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Publishing and Liability

Updated on August 31, 2014


Publishing an article on-line can potentially be a legal liability. This potential risk may be small but it shouldn't be taken lightly. The risks you could reciprocate negatively against the author, whether civil or criminal. This article isn't meant to be legal advice, but rather a guide to keep you out of hot water when publishing on-line. For more information visit the Digital Media Law Project's website.


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Defamation & False Light

Publishing information that harms the reputation of another person, group, or organization, or causes emotional distress upon another person, could pose a liability against you for "defamation" or "false light." Defamation is, in legal sense, a serious claim that causes damage to reputation stemming from false allegations and attributes both libel and slander. False light, which is only similar to defamation by causing harm to the victim, but generally states false allegations about the victim (although the implications may not be strong enough to hold water- per say) and cause emotional distress. The dagger of both defamation and false light is that both stem from false allegations.

Private Information

Publishing private or personal information about someone, without their permission, can open Pandora's box to legal liability, even if the content is fact with evidence. ( most states have legal support to a victim of such publishing. They fact that the information is true or factual is irrelevant to the possible suit. If a person publishes information about someone that does not help the public it is "private facts", this would also be offensive to the victim. A person's medical condition, sexual activities, or financial troubles are considered private facts.

Publishing truthful allegations against someone, whether an attempt to harm another's reputation or not, will not create liability. But, before publishing anything personal or private about the person(i.e. "Brad is HIV positive---He may also have AIDS"), consider the possibility of being at the center of massive liability. Click the hyperlink for Tips Avoiding Harms to Reputation Liability.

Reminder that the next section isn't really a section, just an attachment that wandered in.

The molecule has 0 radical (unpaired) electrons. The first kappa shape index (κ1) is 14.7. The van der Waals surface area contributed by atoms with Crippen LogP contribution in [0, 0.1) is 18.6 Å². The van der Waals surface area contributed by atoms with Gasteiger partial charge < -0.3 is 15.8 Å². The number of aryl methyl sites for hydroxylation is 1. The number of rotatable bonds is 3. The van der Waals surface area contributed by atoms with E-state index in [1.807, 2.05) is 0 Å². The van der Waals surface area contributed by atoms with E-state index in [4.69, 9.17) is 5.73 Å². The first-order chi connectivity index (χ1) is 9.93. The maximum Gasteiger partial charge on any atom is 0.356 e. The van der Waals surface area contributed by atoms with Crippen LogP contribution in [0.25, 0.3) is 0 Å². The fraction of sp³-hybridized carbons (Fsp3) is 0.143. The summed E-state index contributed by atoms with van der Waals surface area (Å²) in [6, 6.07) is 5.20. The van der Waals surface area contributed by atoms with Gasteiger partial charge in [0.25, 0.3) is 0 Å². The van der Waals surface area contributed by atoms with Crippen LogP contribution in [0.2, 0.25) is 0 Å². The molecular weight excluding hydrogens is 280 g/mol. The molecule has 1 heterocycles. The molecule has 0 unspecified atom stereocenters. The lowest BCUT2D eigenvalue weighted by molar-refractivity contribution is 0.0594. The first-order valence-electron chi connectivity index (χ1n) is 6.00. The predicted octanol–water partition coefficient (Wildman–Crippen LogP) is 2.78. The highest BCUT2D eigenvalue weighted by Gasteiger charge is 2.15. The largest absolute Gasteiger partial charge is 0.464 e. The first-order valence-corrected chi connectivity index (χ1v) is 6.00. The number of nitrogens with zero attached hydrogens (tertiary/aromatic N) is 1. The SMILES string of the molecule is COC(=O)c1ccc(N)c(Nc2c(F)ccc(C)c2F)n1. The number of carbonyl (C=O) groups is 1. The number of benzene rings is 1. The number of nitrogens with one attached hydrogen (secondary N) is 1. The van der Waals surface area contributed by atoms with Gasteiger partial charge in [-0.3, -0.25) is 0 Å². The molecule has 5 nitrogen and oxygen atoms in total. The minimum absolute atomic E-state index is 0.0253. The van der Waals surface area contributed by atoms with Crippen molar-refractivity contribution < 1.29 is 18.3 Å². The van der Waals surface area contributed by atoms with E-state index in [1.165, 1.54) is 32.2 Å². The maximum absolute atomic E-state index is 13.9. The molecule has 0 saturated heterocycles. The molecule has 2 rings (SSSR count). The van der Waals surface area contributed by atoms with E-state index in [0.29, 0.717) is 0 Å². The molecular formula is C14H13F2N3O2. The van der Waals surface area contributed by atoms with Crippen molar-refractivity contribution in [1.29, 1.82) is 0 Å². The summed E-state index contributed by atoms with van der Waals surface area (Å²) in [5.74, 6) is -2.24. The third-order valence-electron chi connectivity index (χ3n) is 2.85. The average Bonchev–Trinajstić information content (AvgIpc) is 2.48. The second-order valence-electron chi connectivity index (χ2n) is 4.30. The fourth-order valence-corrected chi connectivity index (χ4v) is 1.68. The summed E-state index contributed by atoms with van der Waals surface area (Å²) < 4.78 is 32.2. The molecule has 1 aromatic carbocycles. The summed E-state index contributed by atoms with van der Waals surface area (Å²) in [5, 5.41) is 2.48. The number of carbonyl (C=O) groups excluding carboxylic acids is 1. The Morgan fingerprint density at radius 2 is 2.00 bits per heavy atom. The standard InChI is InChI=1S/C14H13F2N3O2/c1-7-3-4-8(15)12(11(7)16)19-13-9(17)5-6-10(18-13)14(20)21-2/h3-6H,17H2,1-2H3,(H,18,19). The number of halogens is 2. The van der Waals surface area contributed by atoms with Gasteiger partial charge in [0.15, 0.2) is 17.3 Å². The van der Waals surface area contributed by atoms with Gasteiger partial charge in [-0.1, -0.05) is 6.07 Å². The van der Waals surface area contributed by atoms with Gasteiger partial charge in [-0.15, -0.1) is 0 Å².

I can smell a lawsuit.

Publishing without consent can lead to an unwanted lawsuit.

Fame and Fortune

Using a person's likeness, photo, image or persona for fame, fortune or publicity is also a boiling pot for a potential lawsuit. This type of theft is usually solicited for advertisement or promotional use. Using someone's identity can not only be dangerous for a potential lawsuit but possible criminal charges if the party chooses to file charges.

Third-party Publishing

According to section 230 of the Communications Decency Act (U.S.C. § 230), if someone post in a comment section of your website, you are safe from liability. However, it will not protect you or your employees from liability. It may also prove helpful to moderate comments on your site. Another step would be to discourage inappropriate or offense language or liable statements from any comments or RSS feed on your website.

"No provider or user of an interactive computer service shall be treated as the publisher or speaker of any information provided by another information content provider" (47 U.S.C. § 230).

Ex Post Facto

Admitting wrong doing is a bold move on your part. It is also smart and possibly protect you from liability. When you willingly remove liable content or make corrections to false statements, it can diminish any liability of defamation or any other potential legal issues. We all make mistakes, it makes us humans. Correcting them, makes us honest.

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© 2014 E Matt Howerton


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